Travel consultants in China are embracing President Barack Obama’s call to expedite visa processing to increase travel and tourism to the US.
China International Travel Service (CITS) account manager, Candice Wang, said extended visa interview hours would allow more people to go after working hours.
Currently, visa applications are also hampered by high competition for them, especially during summer travel.
Travel consultants are hopeful that more visas will be issued following the call and expect leisure travel to the US, more than business travel, to boom. Yao Qian, whose firm manages international travel for students at Beijing Language and Culture University, also believes more students will travel to the US for fun, not just to study. Currently, they have to rely on student visas to enter.
In Taiwan, the possibility of a visa waiver to the US by September alone is unlikely to turnaround flagging leisure travel demand to the States, according to consultants.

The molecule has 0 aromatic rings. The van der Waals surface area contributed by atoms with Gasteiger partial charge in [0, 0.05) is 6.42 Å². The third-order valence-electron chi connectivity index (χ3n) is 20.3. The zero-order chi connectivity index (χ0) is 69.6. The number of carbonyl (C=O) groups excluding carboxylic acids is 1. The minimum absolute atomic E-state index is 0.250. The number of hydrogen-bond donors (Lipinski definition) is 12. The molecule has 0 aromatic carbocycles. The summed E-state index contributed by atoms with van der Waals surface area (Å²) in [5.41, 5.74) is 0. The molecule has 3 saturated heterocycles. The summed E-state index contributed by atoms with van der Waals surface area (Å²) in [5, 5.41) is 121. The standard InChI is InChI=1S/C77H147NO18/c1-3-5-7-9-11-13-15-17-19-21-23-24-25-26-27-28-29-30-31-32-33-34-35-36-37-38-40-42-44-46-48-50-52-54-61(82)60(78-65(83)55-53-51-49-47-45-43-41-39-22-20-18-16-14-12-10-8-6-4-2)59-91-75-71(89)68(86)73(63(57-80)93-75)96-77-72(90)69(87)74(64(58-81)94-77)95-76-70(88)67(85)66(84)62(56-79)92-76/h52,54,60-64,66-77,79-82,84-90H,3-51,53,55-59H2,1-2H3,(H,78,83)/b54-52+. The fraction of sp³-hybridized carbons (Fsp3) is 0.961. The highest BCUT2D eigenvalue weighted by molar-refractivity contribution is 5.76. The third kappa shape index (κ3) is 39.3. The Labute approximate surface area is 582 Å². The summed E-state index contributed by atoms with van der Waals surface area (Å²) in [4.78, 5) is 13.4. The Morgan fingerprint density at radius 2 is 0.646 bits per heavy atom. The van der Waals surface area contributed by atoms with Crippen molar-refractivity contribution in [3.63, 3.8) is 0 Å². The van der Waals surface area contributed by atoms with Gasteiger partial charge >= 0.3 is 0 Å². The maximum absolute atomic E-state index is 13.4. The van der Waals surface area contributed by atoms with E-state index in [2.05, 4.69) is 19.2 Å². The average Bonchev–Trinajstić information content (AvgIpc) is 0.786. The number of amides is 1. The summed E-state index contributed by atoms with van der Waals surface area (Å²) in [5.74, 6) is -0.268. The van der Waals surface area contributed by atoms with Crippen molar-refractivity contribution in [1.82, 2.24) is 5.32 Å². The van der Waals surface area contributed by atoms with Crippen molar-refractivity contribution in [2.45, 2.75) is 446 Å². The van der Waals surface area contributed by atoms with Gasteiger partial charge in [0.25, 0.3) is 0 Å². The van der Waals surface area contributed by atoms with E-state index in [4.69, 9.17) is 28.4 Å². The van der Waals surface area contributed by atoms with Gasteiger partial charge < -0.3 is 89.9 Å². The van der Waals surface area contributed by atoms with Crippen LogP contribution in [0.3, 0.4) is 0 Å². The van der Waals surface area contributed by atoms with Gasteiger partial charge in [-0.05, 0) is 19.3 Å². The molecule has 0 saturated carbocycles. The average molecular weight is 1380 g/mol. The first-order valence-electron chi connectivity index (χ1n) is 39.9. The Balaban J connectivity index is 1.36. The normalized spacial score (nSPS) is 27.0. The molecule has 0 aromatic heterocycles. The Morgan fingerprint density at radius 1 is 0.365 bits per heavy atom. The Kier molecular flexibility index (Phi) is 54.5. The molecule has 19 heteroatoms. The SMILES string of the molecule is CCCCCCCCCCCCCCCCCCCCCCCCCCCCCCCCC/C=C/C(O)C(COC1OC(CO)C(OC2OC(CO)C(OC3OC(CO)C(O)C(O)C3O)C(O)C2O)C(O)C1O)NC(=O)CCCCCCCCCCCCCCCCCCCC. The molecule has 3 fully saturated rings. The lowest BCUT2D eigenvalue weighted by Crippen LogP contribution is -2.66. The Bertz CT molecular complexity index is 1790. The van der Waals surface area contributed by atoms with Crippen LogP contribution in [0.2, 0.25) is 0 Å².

Currently, individual travellers must obtain their own visa at the US embassy, a process that is time-consuming and costly. Travel companies cannot apply for group visas for travel to the US.
But consultants said the US was mainly for business travel, not leisure, as it was not as attractive as other popular shorthaul destinations.
Antonio Liao, Phoenix Tours president, expects a short-term bump at best. “There might be a 30 to 40 per cent increase in the first year after it goes into effect. The same thing happened when Canada and the UK launched visa waiver programmes,” he said.
Star Travel Corp CEO, Vincent Lin, agrees, saying other barriers remain, especially high air fares. “Airlines have to reduce their fares by 30 to 40 per cent to see a big increase in tourism to the US,” he said.
But Liao does not see this happening in the near future. He said: “China Airlines lost US$22.5 million on the Taipei to New York route last year, and it just cut its London route. They want to recoup that loss.” – Glenn Smith in Taipei and Manuela Zoninsein in Beijing